It happens like this: A young, growing business finally gets the call it longs for–a massive company (Wal-Mart, maybe, or Whole Foods, or whoever the dominant company is in the industry) wants their product or service. A lot of it. A big, big contract awaits. Heaven on a stick, right?
Well, no. In fact, most small companies that land mega-contracts with massive companies end up badly damaged and have their growth stunted over the long term as a result.
Here’s how it (usually) plays out:
1. One customer or client contributes more than 20 percent of revenue.
Apart from the very early days of a start-up (when even just one customer can represent 100 percent of revenue), it’s important not to allow one client or customer dominate the top line.
2. Meetings are dominated with discussions about one customer.
You know you’re in the grip of an over-large customer when practically every meeting begins to center around them.
3. Key personnel are weary.
When a single large customer buys from a much smaller organization, guess who dominates the relationship? Right: the customer. When this happens, over time, your employees lose the ability to work at their own pace, and are increasingly yanked from pillar to post by the powerful large client that “we can’t afford to lose”.
4. Your most creative employees are unfulfilled.
Not only is your workforce exhausted, one of the things you’ll also notice is that after an initial honeymoon period, your most creative employees will become increasingly frustrated.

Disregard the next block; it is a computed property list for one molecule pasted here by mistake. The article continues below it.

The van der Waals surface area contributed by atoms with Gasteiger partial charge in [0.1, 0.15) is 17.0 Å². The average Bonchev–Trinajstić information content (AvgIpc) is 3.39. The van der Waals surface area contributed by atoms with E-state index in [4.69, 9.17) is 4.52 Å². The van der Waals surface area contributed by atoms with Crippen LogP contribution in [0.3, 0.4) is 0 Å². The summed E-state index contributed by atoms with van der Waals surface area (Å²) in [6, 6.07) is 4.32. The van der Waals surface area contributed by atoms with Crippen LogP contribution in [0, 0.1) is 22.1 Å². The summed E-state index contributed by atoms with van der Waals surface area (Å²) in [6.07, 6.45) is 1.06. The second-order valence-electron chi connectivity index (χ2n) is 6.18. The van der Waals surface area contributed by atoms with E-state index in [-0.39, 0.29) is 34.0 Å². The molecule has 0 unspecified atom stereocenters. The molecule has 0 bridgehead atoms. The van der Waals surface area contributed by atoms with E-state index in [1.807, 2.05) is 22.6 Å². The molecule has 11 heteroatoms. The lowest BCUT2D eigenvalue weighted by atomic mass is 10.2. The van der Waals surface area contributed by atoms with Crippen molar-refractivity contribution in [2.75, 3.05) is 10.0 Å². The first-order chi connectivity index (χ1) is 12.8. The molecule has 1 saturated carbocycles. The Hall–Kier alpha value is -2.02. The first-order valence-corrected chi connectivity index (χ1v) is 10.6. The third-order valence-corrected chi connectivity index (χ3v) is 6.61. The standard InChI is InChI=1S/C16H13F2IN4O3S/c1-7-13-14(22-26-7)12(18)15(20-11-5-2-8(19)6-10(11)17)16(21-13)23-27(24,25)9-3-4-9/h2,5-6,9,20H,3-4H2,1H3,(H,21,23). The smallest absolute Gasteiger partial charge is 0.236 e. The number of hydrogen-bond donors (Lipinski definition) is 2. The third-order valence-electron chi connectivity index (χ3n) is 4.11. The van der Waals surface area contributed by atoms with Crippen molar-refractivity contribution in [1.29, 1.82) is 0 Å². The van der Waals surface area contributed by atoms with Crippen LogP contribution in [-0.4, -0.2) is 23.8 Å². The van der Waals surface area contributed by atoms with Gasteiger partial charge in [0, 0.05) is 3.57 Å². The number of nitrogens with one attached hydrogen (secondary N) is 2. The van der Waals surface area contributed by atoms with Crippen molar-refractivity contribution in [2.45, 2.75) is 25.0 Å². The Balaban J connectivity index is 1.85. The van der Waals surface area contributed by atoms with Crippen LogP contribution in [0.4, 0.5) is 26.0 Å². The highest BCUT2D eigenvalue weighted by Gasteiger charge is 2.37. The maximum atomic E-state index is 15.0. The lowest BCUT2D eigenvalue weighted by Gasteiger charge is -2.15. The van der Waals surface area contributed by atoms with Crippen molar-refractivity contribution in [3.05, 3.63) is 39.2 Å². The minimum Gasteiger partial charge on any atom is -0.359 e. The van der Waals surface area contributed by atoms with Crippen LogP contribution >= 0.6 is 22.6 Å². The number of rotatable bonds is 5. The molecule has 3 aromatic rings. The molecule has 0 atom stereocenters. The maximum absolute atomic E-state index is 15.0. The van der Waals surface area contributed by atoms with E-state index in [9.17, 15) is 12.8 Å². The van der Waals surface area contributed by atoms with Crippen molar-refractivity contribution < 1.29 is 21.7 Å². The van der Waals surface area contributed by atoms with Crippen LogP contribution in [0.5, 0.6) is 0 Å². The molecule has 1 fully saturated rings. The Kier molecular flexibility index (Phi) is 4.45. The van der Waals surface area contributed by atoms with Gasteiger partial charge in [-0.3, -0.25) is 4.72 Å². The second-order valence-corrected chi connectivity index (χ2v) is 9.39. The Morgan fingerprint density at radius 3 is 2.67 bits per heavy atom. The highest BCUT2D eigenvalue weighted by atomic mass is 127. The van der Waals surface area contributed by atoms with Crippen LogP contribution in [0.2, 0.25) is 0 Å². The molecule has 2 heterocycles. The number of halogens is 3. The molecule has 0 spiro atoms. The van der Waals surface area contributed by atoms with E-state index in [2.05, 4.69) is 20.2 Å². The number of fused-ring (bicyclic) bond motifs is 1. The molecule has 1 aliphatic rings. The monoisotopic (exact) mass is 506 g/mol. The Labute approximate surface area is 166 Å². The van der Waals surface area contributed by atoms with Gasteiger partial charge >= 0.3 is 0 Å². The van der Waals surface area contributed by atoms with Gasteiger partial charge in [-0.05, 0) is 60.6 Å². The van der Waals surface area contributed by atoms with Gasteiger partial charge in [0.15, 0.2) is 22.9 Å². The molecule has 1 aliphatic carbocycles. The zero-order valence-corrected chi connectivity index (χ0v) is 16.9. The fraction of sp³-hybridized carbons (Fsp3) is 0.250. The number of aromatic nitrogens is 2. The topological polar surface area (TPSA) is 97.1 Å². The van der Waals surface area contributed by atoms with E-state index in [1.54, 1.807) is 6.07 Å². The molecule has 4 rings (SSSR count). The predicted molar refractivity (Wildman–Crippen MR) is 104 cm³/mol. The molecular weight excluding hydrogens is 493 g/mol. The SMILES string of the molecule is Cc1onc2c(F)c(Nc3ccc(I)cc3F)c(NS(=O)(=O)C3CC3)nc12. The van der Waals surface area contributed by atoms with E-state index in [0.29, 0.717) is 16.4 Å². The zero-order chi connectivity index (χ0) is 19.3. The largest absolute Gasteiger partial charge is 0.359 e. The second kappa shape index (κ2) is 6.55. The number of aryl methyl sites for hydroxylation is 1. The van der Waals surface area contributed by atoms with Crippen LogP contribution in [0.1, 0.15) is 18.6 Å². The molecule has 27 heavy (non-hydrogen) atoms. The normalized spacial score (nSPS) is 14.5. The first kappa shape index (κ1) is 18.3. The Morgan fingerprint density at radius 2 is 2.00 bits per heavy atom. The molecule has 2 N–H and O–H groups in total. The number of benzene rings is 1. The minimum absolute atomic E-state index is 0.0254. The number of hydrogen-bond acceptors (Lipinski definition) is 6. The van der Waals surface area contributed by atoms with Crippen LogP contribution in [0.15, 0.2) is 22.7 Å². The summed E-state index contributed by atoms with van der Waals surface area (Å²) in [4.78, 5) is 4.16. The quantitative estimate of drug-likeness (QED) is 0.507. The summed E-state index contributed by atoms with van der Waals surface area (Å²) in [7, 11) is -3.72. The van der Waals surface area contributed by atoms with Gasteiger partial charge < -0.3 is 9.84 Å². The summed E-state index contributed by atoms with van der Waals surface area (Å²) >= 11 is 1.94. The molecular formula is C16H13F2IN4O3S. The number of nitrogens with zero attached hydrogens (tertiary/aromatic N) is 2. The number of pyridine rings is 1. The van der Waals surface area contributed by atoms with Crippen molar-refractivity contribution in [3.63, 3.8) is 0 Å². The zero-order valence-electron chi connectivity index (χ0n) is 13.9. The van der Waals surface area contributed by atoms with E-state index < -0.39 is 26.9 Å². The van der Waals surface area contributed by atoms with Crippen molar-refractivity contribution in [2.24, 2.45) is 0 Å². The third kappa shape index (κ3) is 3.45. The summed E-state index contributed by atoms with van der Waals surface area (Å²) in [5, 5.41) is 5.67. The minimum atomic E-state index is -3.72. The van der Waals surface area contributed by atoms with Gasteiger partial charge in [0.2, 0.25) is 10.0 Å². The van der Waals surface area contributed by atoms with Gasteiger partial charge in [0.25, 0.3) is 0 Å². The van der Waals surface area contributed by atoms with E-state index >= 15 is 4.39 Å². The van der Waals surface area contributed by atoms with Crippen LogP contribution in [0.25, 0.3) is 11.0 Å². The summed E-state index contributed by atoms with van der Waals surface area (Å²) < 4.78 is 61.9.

5. Your target market definition is blurring.
One of the most painful results of contracting with a customer or client many times larger than your own company is the dangerously distorting effect it has on your market focus.
6. New client acquisition is on the back burner.
Worst of all, as you begin to realize that this once-heavenly prospect of a huge contract with a massive organization is in fact a nightmare of epic proportions, it dawns on you that you’ve developed an in-built dependence on the contract that can’t easily be given up.
Why? Because servicing the 800-lb gorilla has been so all-consuming that it’s been months –maybe years–since you last pursued any substantive new business. Not only has MegaCo wrapped its giant tentacles around you, it has sucked you into its gravitational pull, preventing you from acquiring other customers and clients at the very time you most need to.
If you’re experiencing two or more of the patterns above, it may be time to rethink that contract or think about outsourcing your business development effort to an experienced consultant.
SOS is a business development expert and marketing advisor located in Southern California with clients located throughout the USA.
Business Development Consulting
Original article thanks to Inc. Magazine – Les McKeown